How many were there to remember the fallen, how many wanted to see the spectacle and how many just wanted to know what all the fuss was about is hard to say. What is certain is that a piece of art had captured the public imagination on a scale unseen probably since the Tutankhamun exhibition rolled into London in the 1970s. It had been thought that four million would turn out to take a peek, but that may turn out to be a wild underestimate, given the clamour last week.
SubScribe thought in August that newspapers didn't seem to be taking much of an interest in the project, although they perked up once Wills and Kate turned up.
Then there was some sniffing about where the money from the sale of the poppies at £25 a pop was going. Only a pound a flower for good causes? How dare the artist, his team of workers and those who risked their money to finance the venture take anything for their efforts?
That million quid or so from the poppy sales will have been magnified several times by the raised profile of this year's appeal - especially with the withdrawal from Afghanistan last month. And there will be plenty of commercial enterprises that will have benefited from the installation. I bet the organisers wish they hadn't decided to clear it away so swiftly after its completion in time for Remembrance Sunday next week
Money. Have you noticed how everything ends up being reduced to its monetary value.
We just don't get public art in this country. "Look at that!" we cry. "We could have paid for 12 nurses for a year with that. What a waste of public money!"
Yes, we need nurses. But a dozen more on the national strength won't make much difference to anyone, and what happens next year when the money that would have been saved by not buying the painting or statue or book has gone.
A piece of art lasts forever. Or should.
Public art, usually sculpture, lifts the spirit, makes the humdrum more bearable. It's not there for the elite and is as available to the harassed mum with a screaming toddler on one arm and a baby in a pram heading for the shopping centre as it is for the duchess. It is indiscriminate. It is there to be enjoyed by black, brown, white, young, old, fat, thin, married, single, able-bodied or lame. No one can stop you looking. No one can stop you interpreting it in your own way.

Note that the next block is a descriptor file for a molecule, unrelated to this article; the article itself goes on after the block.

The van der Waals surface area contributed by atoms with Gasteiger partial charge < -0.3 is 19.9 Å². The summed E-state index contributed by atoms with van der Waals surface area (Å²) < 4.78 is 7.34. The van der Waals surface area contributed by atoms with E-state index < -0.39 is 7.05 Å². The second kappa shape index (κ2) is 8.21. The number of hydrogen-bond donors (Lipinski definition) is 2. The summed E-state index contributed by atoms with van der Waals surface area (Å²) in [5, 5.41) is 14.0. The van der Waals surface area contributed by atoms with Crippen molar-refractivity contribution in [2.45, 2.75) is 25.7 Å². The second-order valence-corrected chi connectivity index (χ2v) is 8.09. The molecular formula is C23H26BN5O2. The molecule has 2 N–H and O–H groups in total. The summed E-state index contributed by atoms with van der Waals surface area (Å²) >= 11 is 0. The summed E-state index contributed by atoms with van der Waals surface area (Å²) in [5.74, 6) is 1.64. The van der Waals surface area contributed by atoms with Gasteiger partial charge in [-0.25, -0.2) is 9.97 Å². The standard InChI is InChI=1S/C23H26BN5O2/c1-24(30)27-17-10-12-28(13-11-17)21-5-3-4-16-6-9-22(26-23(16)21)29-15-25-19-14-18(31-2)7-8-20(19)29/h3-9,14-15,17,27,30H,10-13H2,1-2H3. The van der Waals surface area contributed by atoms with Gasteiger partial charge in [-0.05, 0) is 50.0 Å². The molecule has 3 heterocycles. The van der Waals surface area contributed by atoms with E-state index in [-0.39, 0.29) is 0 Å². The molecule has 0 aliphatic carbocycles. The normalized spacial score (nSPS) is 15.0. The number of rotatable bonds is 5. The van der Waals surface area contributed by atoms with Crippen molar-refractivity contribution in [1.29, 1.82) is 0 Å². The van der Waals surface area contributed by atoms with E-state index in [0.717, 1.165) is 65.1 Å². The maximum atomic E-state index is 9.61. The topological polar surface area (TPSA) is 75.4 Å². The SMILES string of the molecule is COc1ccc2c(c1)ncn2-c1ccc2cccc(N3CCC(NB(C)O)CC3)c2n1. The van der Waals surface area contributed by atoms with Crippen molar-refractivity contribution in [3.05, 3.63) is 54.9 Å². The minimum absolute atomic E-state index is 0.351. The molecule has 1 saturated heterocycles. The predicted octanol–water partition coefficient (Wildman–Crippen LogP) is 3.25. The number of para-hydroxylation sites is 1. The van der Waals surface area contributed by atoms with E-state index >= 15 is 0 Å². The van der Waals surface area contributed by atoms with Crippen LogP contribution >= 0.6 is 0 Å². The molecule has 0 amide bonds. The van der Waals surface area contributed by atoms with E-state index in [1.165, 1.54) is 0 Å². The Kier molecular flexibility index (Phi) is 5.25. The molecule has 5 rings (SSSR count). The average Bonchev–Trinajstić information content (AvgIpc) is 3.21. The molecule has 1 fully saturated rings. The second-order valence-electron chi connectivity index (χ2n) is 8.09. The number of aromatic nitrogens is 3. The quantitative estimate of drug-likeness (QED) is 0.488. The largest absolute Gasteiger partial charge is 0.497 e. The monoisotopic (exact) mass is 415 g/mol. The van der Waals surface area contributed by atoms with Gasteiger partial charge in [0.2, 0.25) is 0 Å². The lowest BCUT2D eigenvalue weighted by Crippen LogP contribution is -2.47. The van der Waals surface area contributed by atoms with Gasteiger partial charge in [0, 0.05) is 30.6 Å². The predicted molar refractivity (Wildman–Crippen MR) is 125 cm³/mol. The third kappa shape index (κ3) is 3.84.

But public bodies have to be brave to invest in art. There will always be someone to complain, as the Birmingham MP John Hemming did this week, that councils should instead focus on emptying the dustbins. The Arts Council is always the first to have its budget cut whenever there is a financial squeeze. The whingeing about the licence fee - the "scandal" that we should have to pay a hundred and fifty quid per family for unlimited access to everything the BBC has to offer - is incessant. Particularly from the corporation's rivals.
Well, as SubScribe has written elsewhere, there was no intention to produce an ideal but to portray a "real" family.
The Mail, which was appalled by Gillian Wearing's sculpture, has squealed with delight at the poppies - now that millions have given it their seal of approval. On Friday it devoted a full page, a leader and a diary note to attacking the Wearing work. You could fairly say it was sneering.
SubScribe chooses the word because that is the one it tossed at the Guardian when one of its arts critics dared to suggest that the poppies might be a bit sanitised as a representation of the blood of war. Jonathan Jones actually applauded the fact that people were moved by an artwork, but he took issue with the number of poppies in the installation - one to represent every British serviceman or woman killed during the First World War.
It was, he thought, too inward looking, too nationalistic. What about the millions from other nations? If we wanted peace and reconciliation, why were we concerned only with our own? As a payoff he said that if Cummings had wanted to depict the horror of war, he might have filled the Tower moat with barbed wire and bones.
It was an opinion, an art critic's appraisal of a piece of art. Not all of the piece was antipathetic, but it was the questioning sentences that upset the Mail and prompted a debate into which even the Prime Minister was drawn.
Yes, it was that serious.
The Mail was not alone in this, because by the time Cameron was asked to comment on the Jones view, other papers were talking about "the Left" and "Guardian lefties" wanting the poppies wrenched out out and replaced by barbed wire.
The Mail and Jones are both right - and both wrong. Both pieces of art make a political statement. But both are deserving of their place in our open spaces. Public art matters. The French understand it - look at the "papier mache" sporting figures on the bridges over the road from Calais to Boulogne, whose only purpose is to look nice and raise a smile.
We are rubbish at it. We are too prosaic. We see accurate almost-photographic style representations of everyday objects as good art. We need educating. Bring on more public art in all its forms.